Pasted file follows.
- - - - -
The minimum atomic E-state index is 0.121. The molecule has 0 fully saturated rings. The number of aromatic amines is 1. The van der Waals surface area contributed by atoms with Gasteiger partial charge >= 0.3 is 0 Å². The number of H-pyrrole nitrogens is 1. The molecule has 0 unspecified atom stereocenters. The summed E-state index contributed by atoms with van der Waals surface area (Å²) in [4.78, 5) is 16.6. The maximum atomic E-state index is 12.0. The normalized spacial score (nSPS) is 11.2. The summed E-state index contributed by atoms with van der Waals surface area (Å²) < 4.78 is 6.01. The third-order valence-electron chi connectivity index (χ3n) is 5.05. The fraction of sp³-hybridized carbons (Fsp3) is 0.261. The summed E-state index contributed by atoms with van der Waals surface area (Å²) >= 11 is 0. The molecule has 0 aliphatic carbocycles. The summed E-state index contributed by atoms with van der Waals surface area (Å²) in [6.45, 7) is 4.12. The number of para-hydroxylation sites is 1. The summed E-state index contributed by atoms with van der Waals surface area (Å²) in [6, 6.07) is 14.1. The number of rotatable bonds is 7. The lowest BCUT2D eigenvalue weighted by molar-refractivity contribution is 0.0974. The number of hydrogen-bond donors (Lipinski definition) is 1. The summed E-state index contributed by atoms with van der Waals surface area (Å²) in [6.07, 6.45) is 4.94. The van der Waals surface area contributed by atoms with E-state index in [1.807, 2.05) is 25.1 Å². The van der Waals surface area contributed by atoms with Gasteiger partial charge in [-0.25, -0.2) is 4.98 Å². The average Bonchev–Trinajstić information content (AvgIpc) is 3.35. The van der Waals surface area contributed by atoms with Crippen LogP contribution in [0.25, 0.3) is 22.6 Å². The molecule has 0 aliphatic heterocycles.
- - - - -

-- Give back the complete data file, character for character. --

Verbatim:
The minimum atomic E-state index is 0.121. The molecule has 0 fully saturated rings. The number of aromatic amines is 1. The van der Waals surface area contributed by atoms with Gasteiger partial charge >= 0.3 is 0 Å². The number of H-pyrrole nitrogens is 1. The molecule has 0 unspecified atom stereocenters. The summed E-state index contributed by atoms with van der Waals surface area (Å²) in [4.78, 5) is 16.6. The maximum atomic E-state index is 12.0. The normalized spacial score (nSPS) is 11.2. The summed E-state index contributed by atoms with van der Waals surface area (Å²) < 4.78 is 6.01. The third-order valence-electron chi connectivity index (χ3n) is 5.05. The fraction of sp³-hybridized carbons (Fsp3) is 0.261. The summed E-state index contributed by atoms with van der Waals surface area (Å²) >= 11 is 0. The molecule has 0 aliphatic carbocycles. The summed E-state index contributed by atoms with van der Waals surface area (Å²) in [6.45, 7) is 4.12. The number of para-hydroxylation sites is 1. The summed E-state index contributed by atoms with van der Waals surface area (Å²) in [6, 6.07) is 14.1. The number of rotatable bonds is 7. The lowest BCUT2D eigenvalue weighted by molar-refractivity contribution is 0.0974. The number of hydrogen-bond donors (Lipinski definition) is 1. The summed E-state index contributed by atoms with van der Waals surface area (Å²) in [6.07, 6.45) is 4.94. The van der Waals surface area contributed by atoms with E-state index in [1.807, 2.05) is 25.1 Å². The van der Waals surface area contributed by atoms with Gasteiger partial charge in [-0.25, -0.2) is 4.98 Å². The average Bonchev–Trinajstić information content (AvgIpc) is 3.35. The van der Waals surface area contributed by atoms with Crippen LogP contribution in [0.25, 0.3) is 22.6 Å². The molecule has 0 aliphatic heterocycles.